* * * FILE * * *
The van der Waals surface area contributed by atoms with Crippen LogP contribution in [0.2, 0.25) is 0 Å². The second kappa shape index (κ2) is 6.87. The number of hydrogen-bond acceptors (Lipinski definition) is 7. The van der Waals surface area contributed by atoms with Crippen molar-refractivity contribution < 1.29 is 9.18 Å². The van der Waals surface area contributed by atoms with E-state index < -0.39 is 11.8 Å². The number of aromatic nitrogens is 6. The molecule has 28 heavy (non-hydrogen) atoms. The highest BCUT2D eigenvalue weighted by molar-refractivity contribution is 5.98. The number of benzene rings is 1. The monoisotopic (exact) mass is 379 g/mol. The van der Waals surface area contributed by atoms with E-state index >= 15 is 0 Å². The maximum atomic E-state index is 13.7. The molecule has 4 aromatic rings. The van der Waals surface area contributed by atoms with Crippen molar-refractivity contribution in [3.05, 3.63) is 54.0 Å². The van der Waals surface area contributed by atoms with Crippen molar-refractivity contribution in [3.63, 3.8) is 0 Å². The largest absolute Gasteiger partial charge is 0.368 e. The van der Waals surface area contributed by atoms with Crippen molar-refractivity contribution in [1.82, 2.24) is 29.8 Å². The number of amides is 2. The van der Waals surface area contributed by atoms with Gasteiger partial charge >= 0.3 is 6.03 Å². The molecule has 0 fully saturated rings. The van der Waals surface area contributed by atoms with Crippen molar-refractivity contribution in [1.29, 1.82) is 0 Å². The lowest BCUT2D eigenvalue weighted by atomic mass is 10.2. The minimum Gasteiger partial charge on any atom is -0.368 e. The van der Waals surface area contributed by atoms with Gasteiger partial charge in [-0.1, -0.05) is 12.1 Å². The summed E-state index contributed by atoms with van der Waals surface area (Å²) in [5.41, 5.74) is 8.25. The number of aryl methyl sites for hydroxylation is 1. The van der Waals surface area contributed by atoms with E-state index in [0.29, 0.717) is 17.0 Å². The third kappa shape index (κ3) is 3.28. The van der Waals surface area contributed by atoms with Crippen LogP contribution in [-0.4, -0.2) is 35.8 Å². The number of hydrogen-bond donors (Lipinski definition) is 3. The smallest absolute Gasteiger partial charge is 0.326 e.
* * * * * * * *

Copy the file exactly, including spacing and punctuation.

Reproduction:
The van der Waals surface area contributed by atoms with Crippen LogP contribution in [0.2, 0.25) is 0 Å². The second kappa shape index (κ2) is 6.87. The number of hydrogen-bond acceptors (Lipinski definition) is 7. The van der Waals surface area contributed by atoms with Crippen molar-refractivity contribution < 1.29 is 9.18 Å². The van der Waals surface area contributed by atoms with E-state index < -0.39 is 11.8 Å². The number of aromatic nitrogens is 6. The molecule has 28 heavy (non-hydrogen) atoms. The highest BCUT2D eigenvalue weighted by molar-refractivity contribution is 5.98. The number of benzene rings is 1. The monoisotopic (exact) mass is 379 g/mol. The van der Waals surface area contributed by atoms with E-state index >= 15 is 0 Å². The maximum atomic E-state index is 13.7. The molecule has 4 aromatic rings. The van der Waals surface area contributed by atoms with Crippen molar-refractivity contribution in [3.05, 3.63) is 54.0 Å². The van der Waals surface area contributed by atoms with Crippen molar-refractivity contribution in [3.63, 3.8) is 0 Å². The largest absolute Gasteiger partial charge is 0.368 e. The van der Waals surface area contributed by atoms with Crippen molar-refractivity contribution in [1.82, 2.24) is 29.8 Å². The number of amides is 2. The van der Waals surface area contributed by atoms with Gasteiger partial charge >= 0.3 is 6.03 Å². The molecule has 0 fully saturated rings. The van der Waals surface area contributed by atoms with Crippen molar-refractivity contribution in [1.29, 1.82) is 0 Å². The lowest BCUT2D eigenvalue weighted by atomic mass is 10.2. The minimum Gasteiger partial charge on any atom is -0.368 e. The van der Waals surface area contributed by atoms with Gasteiger partial charge in [-0.1, -0.05) is 12.1 Å². The summed E-state index contributed by atoms with van der Waals surface area (Å²) in [5.41, 5.74) is 8.25. The number of aryl methyl sites for hydroxylation is 1. The van der Waals surface area contributed by atoms with E-state index in [0.29, 0.717) is 17.0 Å². The third kappa shape index (κ3) is 3.28. The van der Waals surface area contributed by atoms with Crippen LogP contribution in [-0.4, -0.2) is 35.8 Å². The number of hydrogen-bond donors (Lipinski definition) is 3. The smallest absolute Gasteiger partial charge is 0.326 e.